1. Posted June 11, 2009 at 1:06 pm | Permalink

    I’m going to cry!

    I will miss hearing about her but know she is better off. Such a sweet little baby!

  2. Posted June 11, 2009 at 3:02 pm | Permalink

    Hmmm, let’s see, 12 and 6 and hunkering for another one. If you are following the previous pattern then I guess you are pregnant again?
    I think a kitten might be easier this time. (it is cute though)

  3. JenniferI
    Posted June 11, 2009 at 9:27 pm | Permalink

    What a beautiful little baby! You are way stronger than me – They would have had to pry her from me 🙂

  4. Posted June 12, 2009 at 3:58 pm | Permalink

    I am now crying. No, for real.

  5. Posted June 13, 2009 at 8:57 am | Permalink

    You wouldn’t think a raccoon could be so freakin’ cute!

    • justmeandthevoices
      Posted June 13, 2009 at 10:07 am | Permalink

      I know! She sure stole my heart!

  6. Posted June 15, 2009 at 5:36 am | Permalink

    What a cutie! We get raccoons here too … the babies are always adorable!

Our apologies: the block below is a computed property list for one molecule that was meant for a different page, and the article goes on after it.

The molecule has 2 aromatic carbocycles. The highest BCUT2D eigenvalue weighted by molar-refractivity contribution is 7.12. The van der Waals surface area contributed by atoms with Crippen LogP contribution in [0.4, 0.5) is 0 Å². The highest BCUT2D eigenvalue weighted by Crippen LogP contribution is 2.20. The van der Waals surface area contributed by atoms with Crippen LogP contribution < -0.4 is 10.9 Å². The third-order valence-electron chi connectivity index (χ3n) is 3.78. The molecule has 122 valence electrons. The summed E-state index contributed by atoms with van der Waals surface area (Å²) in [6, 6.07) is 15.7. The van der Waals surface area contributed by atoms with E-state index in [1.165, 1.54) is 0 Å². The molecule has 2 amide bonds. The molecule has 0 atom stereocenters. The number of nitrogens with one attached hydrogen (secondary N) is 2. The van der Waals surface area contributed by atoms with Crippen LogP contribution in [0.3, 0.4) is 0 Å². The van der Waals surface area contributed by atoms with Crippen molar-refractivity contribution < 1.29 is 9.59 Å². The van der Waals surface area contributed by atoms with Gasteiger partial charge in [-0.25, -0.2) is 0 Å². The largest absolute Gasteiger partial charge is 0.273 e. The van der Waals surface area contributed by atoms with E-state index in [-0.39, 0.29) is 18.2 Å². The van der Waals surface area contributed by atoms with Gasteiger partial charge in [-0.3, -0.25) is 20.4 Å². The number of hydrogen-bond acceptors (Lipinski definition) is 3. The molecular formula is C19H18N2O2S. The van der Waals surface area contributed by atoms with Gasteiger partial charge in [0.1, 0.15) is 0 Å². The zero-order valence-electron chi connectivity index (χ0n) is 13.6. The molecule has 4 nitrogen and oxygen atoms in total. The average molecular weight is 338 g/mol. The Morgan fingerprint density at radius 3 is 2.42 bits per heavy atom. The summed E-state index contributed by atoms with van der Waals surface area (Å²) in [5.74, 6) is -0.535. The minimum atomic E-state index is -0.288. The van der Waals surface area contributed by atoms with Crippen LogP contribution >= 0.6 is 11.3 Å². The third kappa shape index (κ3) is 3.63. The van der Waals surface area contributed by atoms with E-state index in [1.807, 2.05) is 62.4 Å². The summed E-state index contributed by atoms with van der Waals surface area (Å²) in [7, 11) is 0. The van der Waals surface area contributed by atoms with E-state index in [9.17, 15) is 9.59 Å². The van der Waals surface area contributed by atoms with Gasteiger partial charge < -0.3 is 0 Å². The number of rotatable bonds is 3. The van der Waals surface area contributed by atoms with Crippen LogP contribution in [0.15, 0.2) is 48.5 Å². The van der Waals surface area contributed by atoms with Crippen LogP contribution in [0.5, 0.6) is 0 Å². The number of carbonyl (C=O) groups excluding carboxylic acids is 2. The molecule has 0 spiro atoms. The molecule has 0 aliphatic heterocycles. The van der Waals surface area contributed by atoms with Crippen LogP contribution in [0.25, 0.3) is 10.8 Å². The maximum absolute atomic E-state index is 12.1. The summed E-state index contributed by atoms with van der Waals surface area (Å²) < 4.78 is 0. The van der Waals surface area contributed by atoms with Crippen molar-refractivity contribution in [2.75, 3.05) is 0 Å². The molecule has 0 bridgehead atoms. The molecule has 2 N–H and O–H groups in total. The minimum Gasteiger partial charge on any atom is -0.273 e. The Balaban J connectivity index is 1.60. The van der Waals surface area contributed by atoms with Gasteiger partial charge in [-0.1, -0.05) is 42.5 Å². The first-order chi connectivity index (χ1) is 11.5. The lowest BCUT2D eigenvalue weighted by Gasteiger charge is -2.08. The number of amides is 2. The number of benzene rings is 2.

• justmeandthevoices
      Posted June 15, 2009 at 7:51 am | Permalink

      Thanks! I had never seen a baby raccoon until then, which is unusual since we have so much wildlife running around back there. Baby foxes are wayyyyy cute 🙂

  7. Posted June 16, 2009 at 11:38 pm | Permalink

    OH! I am all said now… damn cute baby animals…

  8. Honeybee
    Posted June 17, 2009 at 8:54 pm | Permalink

    Give Smart-Aleck and Surfer Boy hugs from me – just love you and your family. Tell the boys to always be good to their mama and to keep things out of their body cavities and they’ll go far and weigh less. Eye-popping good blog!

    • justmeandthevoices
      Posted June 18, 2009 at 8:51 am | Permalink

      “they’ll go far and weigh less” That made me snort! You’re funny 🙂 Thanks for the compliments 🙂 Love you!

  9. Posted June 18, 2009 at 3:35 am | Permalink

    Coco is adorable! I’m so glad you got to have that wonderful experience!
    “We were like peas and carrots.” I love that.


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  1. […] it a wonderful place for wildlife of all kind. We’ve seen groundhogs, foxes, coyotes, deer, raccoons, owls, hawks, tons of songbirds and other stuff I can’t remember right […]